• Gender
  • Culture
  • Social conditions
  • Society promoting resilience
  • Socio-economic situation
  • Media influences
  • Barankin Khanlou (2007)

19
Environmental Factors (continued)
  • Access
  • Systems promoting resilience
  • Education
  • Health
  • Involvement
  • Youths participation in the world around them
  • Barankin Khanlou (2007)

20
Environmental examples of protective factors
  • Policies (local to national) promoting equity,
    justice, inclusion
  • Access to community resources (e.g. public
    transportation)
  • Supportive and safe school environments
  • Living in a safe and caring neighbourhood
  • Access to counsellors mental health addiction
    services as needed
  • Positive media messages
  • Contact with caring adults (e.g. teachers,
    coaches, etc)
  • Links to strong cultural community (sense of
    history, feelings of belonging)
  • Involvement in healthy physical, recreational,
    and volunteer activities
  • Barankin Khanlou (2007)

21
Putting it all together
  • Resilience is developed within the context of
    multiple systems.

22
Research example
  • Newcomer Youth

23
Newcomer Youth Study Khanlou, N., Beiser, M.,
Cole, E., Freire, M., Hyman, I., Kilbride, K.M.
(2002). Mental health promotion among newcomer
female youth Post-migration experiences and
self-esteem/ Promotion de la santé mentale des
jeunes immigrantes Expériences et estime de soi
post-migratoires. Ottawa Status of Women Canada .
24
Self-concept Khanlou, N., Crawford, C.
(2006). Post-migratory experiences of newcomer
female youth Self-esteem and identity
development. Journal of Immigrant and Minority
Health, 8(1),45-56. Figure 1 Self-concept
theme and sub-themes, p. 50
25
Relationships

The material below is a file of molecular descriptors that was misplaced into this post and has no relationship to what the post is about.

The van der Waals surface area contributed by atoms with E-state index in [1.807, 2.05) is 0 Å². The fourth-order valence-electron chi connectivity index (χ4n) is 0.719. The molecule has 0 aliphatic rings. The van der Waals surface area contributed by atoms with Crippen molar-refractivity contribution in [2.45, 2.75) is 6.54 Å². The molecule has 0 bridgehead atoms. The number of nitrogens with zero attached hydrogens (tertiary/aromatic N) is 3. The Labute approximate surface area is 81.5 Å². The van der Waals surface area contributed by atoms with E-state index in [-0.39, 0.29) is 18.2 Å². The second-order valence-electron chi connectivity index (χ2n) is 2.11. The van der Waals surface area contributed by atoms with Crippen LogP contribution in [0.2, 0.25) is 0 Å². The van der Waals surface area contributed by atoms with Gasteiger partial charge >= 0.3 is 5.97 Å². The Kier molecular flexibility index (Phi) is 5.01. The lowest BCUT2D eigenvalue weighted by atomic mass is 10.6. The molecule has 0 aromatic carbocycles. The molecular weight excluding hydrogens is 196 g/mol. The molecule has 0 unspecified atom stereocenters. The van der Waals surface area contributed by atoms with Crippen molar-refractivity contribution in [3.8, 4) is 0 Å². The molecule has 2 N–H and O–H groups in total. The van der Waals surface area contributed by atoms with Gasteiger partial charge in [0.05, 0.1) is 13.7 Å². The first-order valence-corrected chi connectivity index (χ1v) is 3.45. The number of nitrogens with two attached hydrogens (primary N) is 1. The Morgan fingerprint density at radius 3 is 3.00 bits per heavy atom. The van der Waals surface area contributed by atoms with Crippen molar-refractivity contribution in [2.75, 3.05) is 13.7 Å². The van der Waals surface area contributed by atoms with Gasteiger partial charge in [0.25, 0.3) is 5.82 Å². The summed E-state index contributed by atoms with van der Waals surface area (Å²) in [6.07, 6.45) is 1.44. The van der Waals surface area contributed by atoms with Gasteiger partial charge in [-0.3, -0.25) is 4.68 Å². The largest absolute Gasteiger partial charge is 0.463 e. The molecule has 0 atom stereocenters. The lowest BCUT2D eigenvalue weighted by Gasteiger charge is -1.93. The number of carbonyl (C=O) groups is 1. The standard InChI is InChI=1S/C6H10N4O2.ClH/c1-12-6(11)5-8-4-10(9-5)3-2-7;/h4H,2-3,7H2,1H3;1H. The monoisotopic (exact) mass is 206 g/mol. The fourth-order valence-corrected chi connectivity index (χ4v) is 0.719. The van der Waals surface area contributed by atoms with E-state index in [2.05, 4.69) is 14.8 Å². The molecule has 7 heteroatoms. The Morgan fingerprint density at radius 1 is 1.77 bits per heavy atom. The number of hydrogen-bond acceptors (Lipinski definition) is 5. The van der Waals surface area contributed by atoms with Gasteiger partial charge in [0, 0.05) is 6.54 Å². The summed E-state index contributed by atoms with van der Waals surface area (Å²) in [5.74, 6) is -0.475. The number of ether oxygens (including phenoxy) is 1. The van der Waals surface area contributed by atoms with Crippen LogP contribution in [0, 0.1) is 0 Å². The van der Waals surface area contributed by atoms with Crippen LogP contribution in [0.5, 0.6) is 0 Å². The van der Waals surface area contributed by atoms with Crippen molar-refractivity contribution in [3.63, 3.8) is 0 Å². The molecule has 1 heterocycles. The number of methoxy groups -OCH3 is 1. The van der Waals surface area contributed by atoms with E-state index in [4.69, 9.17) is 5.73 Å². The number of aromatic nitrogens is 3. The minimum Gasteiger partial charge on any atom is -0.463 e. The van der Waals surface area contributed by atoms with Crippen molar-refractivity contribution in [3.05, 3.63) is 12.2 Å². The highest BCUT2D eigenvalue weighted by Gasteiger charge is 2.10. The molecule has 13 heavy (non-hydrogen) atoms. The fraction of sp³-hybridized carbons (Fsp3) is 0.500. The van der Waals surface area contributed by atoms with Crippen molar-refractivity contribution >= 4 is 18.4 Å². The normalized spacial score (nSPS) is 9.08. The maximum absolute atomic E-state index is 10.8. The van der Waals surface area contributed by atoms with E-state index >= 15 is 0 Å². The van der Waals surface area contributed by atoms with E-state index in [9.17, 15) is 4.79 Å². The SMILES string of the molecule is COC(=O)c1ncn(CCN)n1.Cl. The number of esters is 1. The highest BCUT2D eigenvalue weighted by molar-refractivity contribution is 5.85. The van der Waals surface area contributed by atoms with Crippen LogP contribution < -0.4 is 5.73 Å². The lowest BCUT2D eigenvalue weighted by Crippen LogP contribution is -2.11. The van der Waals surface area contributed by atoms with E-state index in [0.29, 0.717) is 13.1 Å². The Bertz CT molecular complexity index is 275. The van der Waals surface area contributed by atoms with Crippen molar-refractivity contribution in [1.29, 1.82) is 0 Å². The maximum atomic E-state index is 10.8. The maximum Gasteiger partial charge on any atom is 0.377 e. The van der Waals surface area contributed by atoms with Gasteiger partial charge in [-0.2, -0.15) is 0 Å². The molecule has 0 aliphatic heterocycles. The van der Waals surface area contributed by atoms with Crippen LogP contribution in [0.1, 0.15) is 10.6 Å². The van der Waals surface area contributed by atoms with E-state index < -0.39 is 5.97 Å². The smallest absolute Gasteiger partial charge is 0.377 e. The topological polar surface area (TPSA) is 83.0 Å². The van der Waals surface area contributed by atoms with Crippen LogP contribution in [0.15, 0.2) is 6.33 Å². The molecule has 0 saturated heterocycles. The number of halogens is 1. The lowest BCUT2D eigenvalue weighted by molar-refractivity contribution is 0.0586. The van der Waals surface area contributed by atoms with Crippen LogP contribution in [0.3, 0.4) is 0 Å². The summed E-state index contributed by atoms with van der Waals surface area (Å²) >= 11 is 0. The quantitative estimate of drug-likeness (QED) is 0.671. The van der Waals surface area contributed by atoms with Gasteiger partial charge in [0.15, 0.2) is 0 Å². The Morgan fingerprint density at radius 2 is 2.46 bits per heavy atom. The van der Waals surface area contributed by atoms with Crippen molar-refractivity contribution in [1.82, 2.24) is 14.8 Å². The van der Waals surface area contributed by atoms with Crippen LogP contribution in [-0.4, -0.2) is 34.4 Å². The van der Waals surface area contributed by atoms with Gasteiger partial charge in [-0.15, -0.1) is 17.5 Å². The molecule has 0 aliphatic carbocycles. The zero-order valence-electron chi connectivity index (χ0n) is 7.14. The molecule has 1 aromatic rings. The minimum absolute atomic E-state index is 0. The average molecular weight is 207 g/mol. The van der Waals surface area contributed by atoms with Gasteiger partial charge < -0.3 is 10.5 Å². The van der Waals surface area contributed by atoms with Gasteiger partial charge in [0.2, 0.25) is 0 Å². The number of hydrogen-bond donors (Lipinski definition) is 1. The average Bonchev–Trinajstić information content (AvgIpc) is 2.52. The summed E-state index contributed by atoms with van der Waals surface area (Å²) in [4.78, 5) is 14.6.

• Friends
  • Ya, because we are still ESL students, sometimes
    we cant speak English very well, and then, those
    maybe Canadian born or those English speakers
    dont really talk to us, sometimes, but they do
    but not much. (P2, FG1)

26
Systems issues
  • She feels different because in certain
    occasion children make her feel different. You
    know, her hair is different of course, her colour
    is different than other children, and she had an
    accent, but she doesnt have the accent now, ya,
    but she had an accent. And you know, and always
    being asked where do you come from? (PA3, PI2)

27
Systems issues
  • Because, I mean if you, you think if kids come
    with parents who are doctors and nurses and they
    come here. Parents have to end up in factory,
    theyre frustrated, that frustration is passed on
    to the children as well. (S2, Meeting with SEPT
    workers)

28
Key Findings
  • Important role of gender in settlement
    experiences of newcomer immigrant youth.
  • Language barriers significantly influenced
    different aspects of youths lives (e.g. school
    outcomes, peer relationships).
  • Discriminatory attitudes and family settlement
    barriers can impact youths mental health.
  • Despite challenges, youth had positive outlook on
    their future and high motivation for educational
    and career success.
  • 15 policy recommendations made addressing
    education system, health and social services
    systems, resettlement services, and
    across-systems.

29
Policy Recommendations Health Social Services
Systems
  • Educate health social services professionals
    working with newcomer female youth in cultural
    sensitivity.
  • Across the health system, provide appropriate MHP
    initiatives for newcomer female youth.
  • Focus on strengths of newcomer female youth as
    well as their challenges. Foster youth
    participation in decision-making fora related to
    health social services planning.

30
Policy recommendations Across Systems
  • Develop and co-ordinate partnerships (including
    health, education, social and resettlement
    services) across systems.
  • Adopt culturally sensitive, anti-discriminatory
    policies and strategies in institutions that work
    with newcomer female youth and their families.

31
Discussion
  • Thank you!

32
Contact Information
  • Nazilla Khanlou
  • CERIS The Ontario Metropolis Centre
  • University of Toronto
  • nazilla.khanlou_at_utoronto.ca